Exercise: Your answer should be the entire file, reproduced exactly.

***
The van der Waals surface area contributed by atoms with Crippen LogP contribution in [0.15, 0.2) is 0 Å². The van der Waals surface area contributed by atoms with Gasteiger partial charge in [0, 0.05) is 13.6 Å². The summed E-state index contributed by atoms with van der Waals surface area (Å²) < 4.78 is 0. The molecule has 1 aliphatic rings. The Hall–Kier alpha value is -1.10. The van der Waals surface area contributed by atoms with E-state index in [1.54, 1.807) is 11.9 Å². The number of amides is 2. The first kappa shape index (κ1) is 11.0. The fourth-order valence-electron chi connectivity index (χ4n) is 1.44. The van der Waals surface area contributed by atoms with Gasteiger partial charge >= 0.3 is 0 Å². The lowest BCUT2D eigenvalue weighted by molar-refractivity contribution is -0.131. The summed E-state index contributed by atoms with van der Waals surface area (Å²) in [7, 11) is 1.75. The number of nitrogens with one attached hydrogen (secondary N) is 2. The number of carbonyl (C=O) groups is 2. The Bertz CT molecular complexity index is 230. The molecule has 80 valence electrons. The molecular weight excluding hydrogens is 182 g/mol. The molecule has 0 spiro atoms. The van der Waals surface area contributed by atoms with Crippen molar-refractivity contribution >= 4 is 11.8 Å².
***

The van der Waals surface area contributed by atoms with Crippen LogP contribution in [0.15, 0.2) is 0 Å². The van der Waals surface area contributed by atoms with Gasteiger partial charge in [0, 0.05) is 13.6 Å². The summed E-state index contributed by atoms with van der Waals surface area (Å²) < 4.78 is 0. The molecule has 1 aliphatic rings. The Hall–Kier alpha value is -1.10. The van der Waals surface area contributed by atoms with E-state index in [1.54, 1.807) is 11.9 Å². The number of amides is 2. The first kappa shape index (κ1) is 11.0. The fourth-order valence-electron chi connectivity index (χ4n) is 1.44. The van der Waals surface area contributed by atoms with Gasteiger partial charge >= 0.3 is 0 Å². The lowest BCUT2D eigenvalue weighted by molar-refractivity contribution is -0.131. The summed E-state index contributed by atoms with van der Waals surface area (Å²) in [7, 11) is 1.75. The number of nitrogens with one attached hydrogen (secondary N) is 2. The number of carbonyl (C=O) groups is 2. The Bertz CT molecular complexity index is 230. The molecule has 80 valence electrons. The molecular weight excluding hydrogens is 182 g/mol. The molecule has 0 spiro atoms. The van der Waals surface area contributed by atoms with Crippen molar-refractivity contribution >= 4 is 11.8 Å².